Monday, October 12, 2009

The Outliners Got Me

(posting change up - in an effort to keep myself mildly sane :D I will be posting on this blog on Mondays, Wednesdays, and Fridays, and on the new blog on Tuesdays and Thursdays)

Also - HAPPY HAPPY BIRTHDAY!!!! to my stepson Matt. May your day be spectacular :)

Well, since I mentioned in my Blog Chain post that a great way for a character, or person, to experience change and grow is to leave their comfort zones, I thought I'd share my recent "leaving the comfort zone" experience.

*ahem* I have decided to outline my next book  :D

I know I always said I hated to outline, that I would never do it, that I liked to just write by the seat of my pants. I still do.

However, I have decided to give outlining a try for a few reasons.

1. NaNoWriMo - I will be starting this book for NaNoWriMo - I am hoping that an outline will keep me on track, remind me where I need to go, and thus help me meet my word goal

2. Revision Problems - I am hoping to head off some revision problems. With both of my past novels, I've ended up cutting about half of the novel and completely rewriting those sections. Mainly because I get off track and write a bunch of stuff, that, while I love it, just doesn't help the plot any and bogs down the pacing. So again, maybe an outline will keep me on track and prevent major cuttage when the time comes

3. A Better Story - This time around, I want the main story fleshed out. I want to know who my characters are, what their motivations are, what they will be doing in the book, what their main conflict is and what they'll need to do to resolve it. I know things will still happen as I write that I don't plan. That's good. I love it when that happens. But I don't want to get halfway into my story and have no idea where to go. Or have to come up with some lame storyline at the last minute. I want to have a good story with an interesting plot with a lot of cool, well thought out stuff happening. I think an outline will help with that.

4. Better Characters - I would like my characters to be more thought out this time. I want a better idea of who they are. I had a bit of a problem with my main character with my last novel. I don't want that to happen this time

And you know, so far it hasn't been so bad :) I've mostly been focusing on research and fleshing out my plot. And I'm getting really excited about this story. I was struggling with my characters' motivations and their main conflict. I had an idea what I wanted it to be, but wasn't positive. Had I just started writing with the general idea that I had, I would have either gotten stuck, frustrated, and given up - or come up with something that wasn't the best idea in the interest of continuing the story.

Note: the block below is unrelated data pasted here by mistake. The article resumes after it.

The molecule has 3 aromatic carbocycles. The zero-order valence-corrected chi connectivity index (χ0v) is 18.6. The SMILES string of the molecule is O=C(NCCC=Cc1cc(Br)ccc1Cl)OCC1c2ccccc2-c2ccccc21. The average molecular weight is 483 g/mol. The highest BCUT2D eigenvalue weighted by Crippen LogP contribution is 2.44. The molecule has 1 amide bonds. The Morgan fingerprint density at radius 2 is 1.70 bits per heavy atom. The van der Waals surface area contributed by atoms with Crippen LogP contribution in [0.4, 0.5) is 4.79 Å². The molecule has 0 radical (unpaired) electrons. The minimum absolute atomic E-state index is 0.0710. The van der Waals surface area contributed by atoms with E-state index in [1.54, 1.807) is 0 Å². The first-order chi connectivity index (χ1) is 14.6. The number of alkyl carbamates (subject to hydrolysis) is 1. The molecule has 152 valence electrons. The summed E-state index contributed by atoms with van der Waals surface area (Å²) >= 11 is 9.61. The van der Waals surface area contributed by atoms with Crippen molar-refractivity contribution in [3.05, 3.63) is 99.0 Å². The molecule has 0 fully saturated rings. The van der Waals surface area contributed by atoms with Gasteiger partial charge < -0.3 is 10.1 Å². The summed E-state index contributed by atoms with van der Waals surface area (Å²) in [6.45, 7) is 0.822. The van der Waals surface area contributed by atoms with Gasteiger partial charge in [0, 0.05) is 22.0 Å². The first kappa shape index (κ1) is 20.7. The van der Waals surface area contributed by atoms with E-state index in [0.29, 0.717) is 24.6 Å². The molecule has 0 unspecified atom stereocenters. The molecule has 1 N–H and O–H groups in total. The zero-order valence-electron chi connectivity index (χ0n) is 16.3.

This time, I have a really good idea of my story from start to finish. And I think I may reach all of my goals, simply by taking the time to really ponder my story and outline where I need to go. We'll see how it goes :)

How about everyone else? Do you guys outline? Ever? Have you tried it and hated it?


Michelle Gregory said...

just be prepared to throw the outline "out the window" and write a new one when the story takes a direction you never expected. this has happened several times to me just in the course of writing my current sequel.

Michelle McLean said...

Yep. That's why I've hesitated to do this before. Because my stories always end up completely different from what I intended. But, I think part of that reason is because I go into it with maybe a few solid scenes in my head and a vague idea of how I want the story to go. Sooo, we'll see LOL

T. Anne said...

The outliners got to me too and at last I have succumb to their evil devices. You know what? It helps. A lot.

Michelle McLean said...

I hope it does - I can handle evil if it helps me write a book ;-D

Jill Edmondson said...

I agree that it is a great idea to leave your comfort zone and try something new, whether that's in your writing (content) or in the method/approach (sitting down 30 minutes a day or whatever).

Somebody once told me that it was a good idea to havee your chaaracter learning something (something that you yourself do not know - banjo playing, karate, about medieval art, whatever) and that this infuses authenticity into your writing.

I have not yet tried this but will when I start my next manuscript. It seeems like it could be a useful suggestion.

Thanks, Jill

Emily J. Griffin said...

I have outlined as well. Though, as I've not finished any project of book length yet (outlined or not) it's hard to say what works best.

For the writing challenge having a clear set of ideas to help keep you on track, it should be nice. That's what I like best about the outline, the satisfaction of crossing off a finished scene. Also, feeling like I can skip ahead and not be lost.

However, everyone is right. The outline will change as new ideas pop up, but you at least have the bare bones to fall back on in times of need.

Good luck!

Novice Writer Anonymous said...

I've done a mix. My first novel, I had a very rough outline that I ended up throwing out the proverbial window because the characters took the story in a different direction. My second novel I outlined all the chapter titles with a sentence or two about what happens in that chapter. My other WiP has no outline other than I know where my characters start, a little bit of what happens in the middle, and the end. And the ending is up in the air at the moment.

You need to find what works best for you and for the project you're working on. I think that changes with each book and with each passing year.

Stina Lindenblatt said...

I'm an outlining girl all the way. But I allow myself to be flexible and am always delighted with the results. Somethings you just can't plot out in advance until you get to that scene and you now know your characters better. I'd be lost if I didn't use an outline though, and the revisions would end up being quite extensive. I know this from past experience. ;-)

Michelle McLean said...